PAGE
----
Jennifer Schopf Rehage, assistant professor in the FIU Department of Earth and Environment, has co-authored an article on evolutionary traps, a relatively new phenomenon affecting species in rapidly changing environments.
Human-induced rapid environmental changes, such as climate change and the introduction of exotic species, have caused a broad, global decline in species. These rapid changes often cause animals to resort to resources, like habitats, mates and food, with the lowest rewards for their survival – a maladaptive behavior known as evolutionary traps.
"Organisms are used to making choices based on an old sense of what's good for them, but because of human-induced changes some can't yet tell the difference between what's good and what's not," Rehage said. "This behavior is capable of causing rapid population declines and is a conservation concern. Their occurrence is predicted to only increase as humans continue to reshuffle environments."
Evolutionary traps impact a broad range of animals, including mammals, birds, reptiles, amphibians, fishes and insects. Traps also exist in a variety of contexts, including habitat selection, foraging behavior, navigation, oviposition or the laying of eggs, and mate selection.
A story published by National Geographic illustrates how a Cuban tree frog swallowed a Christmas light thinking it was a meal. For thousands of years, the only glows the frog's ancestors ever saw on a tree came from luminescent insects. Those who ate these insects were more likely to survive and successfully find a mate to reproduce with. Because Christmas lights have been introduced into their lives only recently, the frog could not make the distinction between a nutritious meal and the little electric light. The story also shows how, in Australia, male jewel beetles are often found mating with beer bottles since they mistake their gleaming brown surface for a female beetle.
The paper is the first to provide a comprehensive review and present a framework for predicting the susceptibility of an organism to being trapped. They found that evolutionary traps are more likely to work the more they resemble cues animals once relied on in the past. The researchers also claim that restoration efforts can also become traps, which may result when efforts are not ecologically sound nor account for the behavior of organisms. Given this finding, they made recommendations on how to better manage natural resources and wildlife conservation to mitigate and eliminate traps.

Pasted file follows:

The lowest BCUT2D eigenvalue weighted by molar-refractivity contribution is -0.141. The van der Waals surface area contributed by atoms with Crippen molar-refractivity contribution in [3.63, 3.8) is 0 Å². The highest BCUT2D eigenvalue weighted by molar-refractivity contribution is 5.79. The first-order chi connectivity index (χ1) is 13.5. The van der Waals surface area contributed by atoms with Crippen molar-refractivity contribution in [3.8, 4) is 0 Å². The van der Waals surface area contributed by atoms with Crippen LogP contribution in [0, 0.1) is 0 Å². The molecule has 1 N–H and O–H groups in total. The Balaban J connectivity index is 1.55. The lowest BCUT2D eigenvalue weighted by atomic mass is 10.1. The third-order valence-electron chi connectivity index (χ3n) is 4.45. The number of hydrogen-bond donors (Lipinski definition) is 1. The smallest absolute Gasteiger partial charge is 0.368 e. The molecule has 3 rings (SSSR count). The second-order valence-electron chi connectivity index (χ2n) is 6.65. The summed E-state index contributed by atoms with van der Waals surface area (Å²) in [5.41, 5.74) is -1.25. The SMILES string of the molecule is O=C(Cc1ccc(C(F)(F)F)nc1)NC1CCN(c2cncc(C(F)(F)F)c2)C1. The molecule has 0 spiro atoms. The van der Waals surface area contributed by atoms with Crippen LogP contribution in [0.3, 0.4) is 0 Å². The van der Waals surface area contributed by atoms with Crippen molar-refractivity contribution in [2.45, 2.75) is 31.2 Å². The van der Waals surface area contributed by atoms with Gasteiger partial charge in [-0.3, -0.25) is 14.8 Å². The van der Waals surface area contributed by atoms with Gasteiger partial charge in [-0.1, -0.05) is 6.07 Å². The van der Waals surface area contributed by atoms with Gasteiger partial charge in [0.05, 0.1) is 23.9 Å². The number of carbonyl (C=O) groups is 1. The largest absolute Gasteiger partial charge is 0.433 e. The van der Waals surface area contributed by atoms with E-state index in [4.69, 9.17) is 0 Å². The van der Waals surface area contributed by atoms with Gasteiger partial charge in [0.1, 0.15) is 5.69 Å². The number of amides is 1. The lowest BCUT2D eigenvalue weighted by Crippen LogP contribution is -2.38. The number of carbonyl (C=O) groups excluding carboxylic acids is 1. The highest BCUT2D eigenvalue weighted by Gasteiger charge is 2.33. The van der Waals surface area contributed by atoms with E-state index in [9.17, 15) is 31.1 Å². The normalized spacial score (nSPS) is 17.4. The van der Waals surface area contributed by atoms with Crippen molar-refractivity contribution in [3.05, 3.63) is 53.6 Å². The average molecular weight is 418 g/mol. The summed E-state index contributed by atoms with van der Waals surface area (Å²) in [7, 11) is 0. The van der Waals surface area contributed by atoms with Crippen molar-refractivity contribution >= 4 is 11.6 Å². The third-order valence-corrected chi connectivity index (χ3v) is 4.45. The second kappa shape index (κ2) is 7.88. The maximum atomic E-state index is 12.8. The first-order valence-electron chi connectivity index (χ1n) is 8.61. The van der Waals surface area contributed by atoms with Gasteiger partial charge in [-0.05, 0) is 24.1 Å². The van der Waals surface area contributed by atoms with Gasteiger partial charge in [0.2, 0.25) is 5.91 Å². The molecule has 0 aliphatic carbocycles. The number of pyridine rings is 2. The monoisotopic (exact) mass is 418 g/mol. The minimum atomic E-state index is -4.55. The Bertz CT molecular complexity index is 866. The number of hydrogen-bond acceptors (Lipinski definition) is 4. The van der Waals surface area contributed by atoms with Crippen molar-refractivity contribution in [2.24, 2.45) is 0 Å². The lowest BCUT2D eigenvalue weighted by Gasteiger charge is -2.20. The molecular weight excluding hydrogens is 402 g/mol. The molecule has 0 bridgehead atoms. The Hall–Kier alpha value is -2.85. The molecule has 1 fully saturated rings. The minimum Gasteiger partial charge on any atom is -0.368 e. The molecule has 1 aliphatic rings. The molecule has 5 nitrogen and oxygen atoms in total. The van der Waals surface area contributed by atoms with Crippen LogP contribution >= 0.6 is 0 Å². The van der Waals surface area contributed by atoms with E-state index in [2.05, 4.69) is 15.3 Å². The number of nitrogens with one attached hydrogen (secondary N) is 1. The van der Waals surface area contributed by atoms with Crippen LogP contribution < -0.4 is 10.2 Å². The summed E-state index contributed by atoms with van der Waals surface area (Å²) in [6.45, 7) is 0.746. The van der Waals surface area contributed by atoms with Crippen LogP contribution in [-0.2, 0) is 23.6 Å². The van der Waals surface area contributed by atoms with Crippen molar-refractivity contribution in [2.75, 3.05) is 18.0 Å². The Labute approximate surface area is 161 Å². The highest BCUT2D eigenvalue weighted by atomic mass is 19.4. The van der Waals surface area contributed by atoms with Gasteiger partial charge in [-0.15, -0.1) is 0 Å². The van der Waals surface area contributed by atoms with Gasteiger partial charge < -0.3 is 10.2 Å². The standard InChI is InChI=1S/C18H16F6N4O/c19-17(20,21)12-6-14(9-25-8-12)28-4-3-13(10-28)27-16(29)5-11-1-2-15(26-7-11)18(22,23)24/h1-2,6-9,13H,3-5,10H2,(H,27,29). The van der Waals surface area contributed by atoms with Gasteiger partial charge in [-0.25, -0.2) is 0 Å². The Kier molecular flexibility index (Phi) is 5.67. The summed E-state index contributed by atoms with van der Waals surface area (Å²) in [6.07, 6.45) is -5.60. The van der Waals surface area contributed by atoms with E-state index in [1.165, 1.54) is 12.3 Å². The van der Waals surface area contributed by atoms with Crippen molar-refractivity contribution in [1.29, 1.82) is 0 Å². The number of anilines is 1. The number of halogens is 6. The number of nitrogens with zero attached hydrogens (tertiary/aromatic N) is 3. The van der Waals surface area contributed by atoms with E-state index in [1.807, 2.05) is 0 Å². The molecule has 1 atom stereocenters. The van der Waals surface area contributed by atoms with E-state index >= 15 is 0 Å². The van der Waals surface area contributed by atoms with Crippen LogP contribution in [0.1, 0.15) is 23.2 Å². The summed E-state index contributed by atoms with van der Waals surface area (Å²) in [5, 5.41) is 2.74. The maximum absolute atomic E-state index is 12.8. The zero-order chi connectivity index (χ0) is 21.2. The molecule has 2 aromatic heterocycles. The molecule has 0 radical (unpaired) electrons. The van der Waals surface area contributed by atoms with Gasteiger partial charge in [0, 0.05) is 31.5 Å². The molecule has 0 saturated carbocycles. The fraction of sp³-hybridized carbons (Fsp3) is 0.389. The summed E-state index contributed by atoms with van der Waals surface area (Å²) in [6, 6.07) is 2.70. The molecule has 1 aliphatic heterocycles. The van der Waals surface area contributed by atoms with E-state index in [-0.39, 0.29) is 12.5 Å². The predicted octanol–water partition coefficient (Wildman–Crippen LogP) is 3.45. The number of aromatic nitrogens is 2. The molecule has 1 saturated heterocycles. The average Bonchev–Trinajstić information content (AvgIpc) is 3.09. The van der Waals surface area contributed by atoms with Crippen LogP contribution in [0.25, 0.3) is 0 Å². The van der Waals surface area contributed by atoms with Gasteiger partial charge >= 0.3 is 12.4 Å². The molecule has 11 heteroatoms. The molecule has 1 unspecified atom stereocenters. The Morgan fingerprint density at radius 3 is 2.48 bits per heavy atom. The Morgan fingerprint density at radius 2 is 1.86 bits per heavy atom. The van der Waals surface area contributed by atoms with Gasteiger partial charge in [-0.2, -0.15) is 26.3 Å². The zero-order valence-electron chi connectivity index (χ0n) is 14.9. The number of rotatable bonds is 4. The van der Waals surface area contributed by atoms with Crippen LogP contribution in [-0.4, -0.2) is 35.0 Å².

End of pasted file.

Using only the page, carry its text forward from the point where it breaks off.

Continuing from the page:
"We've created these cues that confuse them, so we have an ethical responsibility to make things better for them," Rehage said. "We should care because there are things we can do, as opposed to other problems that are very large to tackle. In Australia, a major beer company is changing the bottles they produce so they are smoother and resemble a female beetle less. Small changes can make a big difference."
The paper, titled "Ecological novelty and the emergence of evolutionary traps," was published in the scientific journal, Trends in Ecology and Evolution, last month. It is co-written by Bruce A. Robertson from Bard College and the Smithsonian Conservation Biology Institute and Andrew Sih from the University of California-Davis.
Rehage is an aquatic ecologist. Her research interests include behavioral, population and community ecology; species interactions; predator-prey dynamics; anthropogenic disturbance; ecology of biological invasions; hydrologic disturbance; fish ecology; and aquatic and wetland ecology. She earned a bachelor's degree in environmental studies from FIU and a Ph.D. in ecology, evolution & behavior from the University of Kentucky.
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